Skip to main content

Health inequity in workers of Latin America and the Caribbean



Latin America and the Caribbean (LAC) is the world’s most inequitable region in terms of wealth distribution. The full scale of social inequalities in health has been hidden by the lack of reliable data. This study aimed to measure and compare health inequalities in the working population within and between 15 countries of LAC.


A sample of 180,163 workers aged 18 years and older was drawn from the most recent national surveys of working conditions or health in 15 LAC countries. Poor self-perceived health (P-SPH) was used as a health indicator, and age, education level, and occupational category as inequality stratifiers. We calculated four measures: absolute and relative population-attributable risks, the Kuznets and weighted Keppel indexes.


P-SPH prevalence ranged from 9% in men from Uruguay to 50% in women from Nicaragua. It was higher in women than in men in most countries. A clear gradient was shown, in which young people in non-manual skilled jobs and high education had the lowest prevalence. Nearly 45% of cases that reported P-SPH among men and 35% among women could be avoided if all the groups received a higher level of education. Also, approximately 42% of P-SPH reported by men and 31% by women could be avoided if they all shared the working and employment conditions of non-manual skilled jobs.


Wide health inequalities were found between occupational and educational groups in LAC. However, country borders appear to be an even more important stratifier in the production of health inequalities. Urgent interventions to improve worker’s health are needed in countries where prevalence of poor self-perceived health is high. Strengthening occupational health surveillance system in LAC countries should become a priority, in order to track the interventions to reduce occupational health inequity.


The economic and social growth of Latin America and the Caribbean (LAC) has been hampered by enormous social inequalities in the last decades. As reported, LAC is the most inequitable region in the world in terms of wealth distribution [1, 2]. The size of these gaps is much bigger than is perceived by the population in general [3], and examination of the full impact of this inequity in the population’s health in the region has been limited by the lack of reliable data [4].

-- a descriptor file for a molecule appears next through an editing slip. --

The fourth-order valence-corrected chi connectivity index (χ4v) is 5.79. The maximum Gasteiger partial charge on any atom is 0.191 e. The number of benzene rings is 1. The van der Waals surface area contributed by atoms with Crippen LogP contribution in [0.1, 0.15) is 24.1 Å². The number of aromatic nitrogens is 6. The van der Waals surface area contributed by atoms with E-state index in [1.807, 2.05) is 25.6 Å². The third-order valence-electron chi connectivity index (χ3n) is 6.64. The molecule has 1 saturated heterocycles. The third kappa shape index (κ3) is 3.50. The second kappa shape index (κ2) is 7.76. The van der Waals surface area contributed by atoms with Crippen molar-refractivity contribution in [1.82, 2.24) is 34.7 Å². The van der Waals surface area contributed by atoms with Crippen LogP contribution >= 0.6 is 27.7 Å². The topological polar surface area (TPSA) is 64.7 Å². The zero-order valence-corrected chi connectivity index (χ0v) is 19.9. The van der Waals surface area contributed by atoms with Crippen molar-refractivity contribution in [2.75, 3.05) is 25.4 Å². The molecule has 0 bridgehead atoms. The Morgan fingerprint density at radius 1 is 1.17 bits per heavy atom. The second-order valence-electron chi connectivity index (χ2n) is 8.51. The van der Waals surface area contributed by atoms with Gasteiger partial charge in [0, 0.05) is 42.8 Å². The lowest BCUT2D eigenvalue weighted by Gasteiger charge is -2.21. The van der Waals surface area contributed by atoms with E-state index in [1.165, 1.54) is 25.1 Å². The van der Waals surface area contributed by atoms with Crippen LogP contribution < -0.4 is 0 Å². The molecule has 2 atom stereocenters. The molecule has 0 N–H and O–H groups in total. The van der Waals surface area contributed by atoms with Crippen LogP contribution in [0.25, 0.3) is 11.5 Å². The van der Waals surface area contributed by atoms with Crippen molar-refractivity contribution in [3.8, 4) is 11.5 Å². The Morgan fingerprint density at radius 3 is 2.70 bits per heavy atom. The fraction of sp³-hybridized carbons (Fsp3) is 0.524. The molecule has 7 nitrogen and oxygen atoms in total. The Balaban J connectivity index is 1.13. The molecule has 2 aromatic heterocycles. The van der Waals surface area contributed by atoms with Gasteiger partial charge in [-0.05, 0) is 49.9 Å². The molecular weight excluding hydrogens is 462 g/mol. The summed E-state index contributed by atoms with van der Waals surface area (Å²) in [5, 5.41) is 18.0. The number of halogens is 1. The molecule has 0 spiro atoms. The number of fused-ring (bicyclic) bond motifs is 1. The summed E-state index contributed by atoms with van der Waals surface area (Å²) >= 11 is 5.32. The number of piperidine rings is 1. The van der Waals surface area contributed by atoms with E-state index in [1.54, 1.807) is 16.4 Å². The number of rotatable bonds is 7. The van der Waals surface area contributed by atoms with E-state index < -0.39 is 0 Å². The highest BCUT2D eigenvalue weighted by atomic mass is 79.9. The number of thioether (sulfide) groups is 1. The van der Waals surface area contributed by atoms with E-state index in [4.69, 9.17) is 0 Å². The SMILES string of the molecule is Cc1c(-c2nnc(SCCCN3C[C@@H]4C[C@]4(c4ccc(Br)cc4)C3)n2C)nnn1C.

According to a growing body of scientific evidence, there is strong evidence of a significant association between poor social, economic, and political conditions and social inequalities in self-perceived health [5, 6]. Based on conceptual model of the WHO Commission on Social Determinants of Health, the conditions in which people are born, grow, live, work and age are linked to position on the social hierarchy [7]. These condition are generally responsible for health inequities, yet the magnitude and the slope of the gradient can vary within and between countries. Studying the role of paid work, as one of the most important social determinants of health [8], especially in low and middle-income countries, will help us better understand those inequalities. However, most of these evidence were focused on the general population, and the few studies that have attempted to examine the contribution of working and employment conditions in health inequalities were mostly carried out in wealthy countries [9]. Inequality worldwide has not been reduced but has risen over the last three decades and continuies to grow, across and especially within countries [10].

Paid work has an important effect on population health and health inequalities, for both the working and general population [11]. The working population is the main producer of goods and services and contributes to the economic growth of the countries. Furthermore, paid work is the principal income source for the overwhelming majority of people and is the main means of both wealth redistribution [12] and access to social protections. In LAC, 280 million people (40% of them women) work, and 53.1% of them have informal employment [13].